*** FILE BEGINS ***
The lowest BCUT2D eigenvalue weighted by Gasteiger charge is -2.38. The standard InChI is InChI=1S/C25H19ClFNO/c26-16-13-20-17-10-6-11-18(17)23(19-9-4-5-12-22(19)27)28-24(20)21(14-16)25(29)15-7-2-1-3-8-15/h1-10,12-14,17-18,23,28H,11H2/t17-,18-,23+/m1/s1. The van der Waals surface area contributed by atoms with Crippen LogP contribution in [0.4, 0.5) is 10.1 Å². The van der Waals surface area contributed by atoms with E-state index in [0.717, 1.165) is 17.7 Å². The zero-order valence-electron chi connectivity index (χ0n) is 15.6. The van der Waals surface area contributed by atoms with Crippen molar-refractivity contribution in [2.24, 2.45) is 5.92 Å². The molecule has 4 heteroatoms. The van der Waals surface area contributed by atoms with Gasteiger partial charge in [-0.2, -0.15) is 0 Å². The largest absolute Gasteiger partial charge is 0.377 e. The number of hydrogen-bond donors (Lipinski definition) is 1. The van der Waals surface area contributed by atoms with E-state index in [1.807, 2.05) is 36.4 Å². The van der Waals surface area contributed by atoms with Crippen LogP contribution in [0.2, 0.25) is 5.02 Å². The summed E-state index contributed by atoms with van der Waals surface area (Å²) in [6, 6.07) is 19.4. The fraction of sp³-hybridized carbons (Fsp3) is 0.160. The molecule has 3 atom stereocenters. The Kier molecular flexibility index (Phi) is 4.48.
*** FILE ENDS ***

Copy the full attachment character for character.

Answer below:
The lowest BCUT2D eigenvalue weighted by Gasteiger charge is -2.38. The standard InChI is InChI=1S/C25H19ClFNO/c26-16-13-20-17-10-6-11-18(17)23(19-9-4-5-12-22(19)27)28-24(20)21(14-16)25(29)15-7-2-1-3-8-15/h1-10,12-14,17-18,23,28H,11H2/t17-,18-,23+/m1/s1. The van der Waals surface area contributed by atoms with Crippen LogP contribution in [0.4, 0.5) is 10.1 Å². The van der Waals surface area contributed by atoms with E-state index in [0.717, 1.165) is 17.7 Å². The zero-order valence-electron chi connectivity index (χ0n) is 15.6. The van der Waals surface area contributed by atoms with Crippen molar-refractivity contribution in [2.24, 2.45) is 5.92 Å². The molecule has 4 heteroatoms. The van der Waals surface area contributed by atoms with Gasteiger partial charge in [-0.2, -0.15) is 0 Å². The largest absolute Gasteiger partial charge is 0.377 e. The number of hydrogen-bond donors (Lipinski definition) is 1. The van der Waals surface area contributed by atoms with E-state index in [1.807, 2.05) is 36.4 Å². The van der Waals surface area contributed by atoms with Crippen LogP contribution in [0.2, 0.25) is 5.02 Å². The summed E-state index contributed by atoms with van der Waals surface area (Å²) in [6, 6.07) is 19.4. The fraction of sp³-hybridized carbons (Fsp3) is 0.160. The molecule has 3 atom stereocenters. The Kier molecular flexibility index (Phi) is 4.48.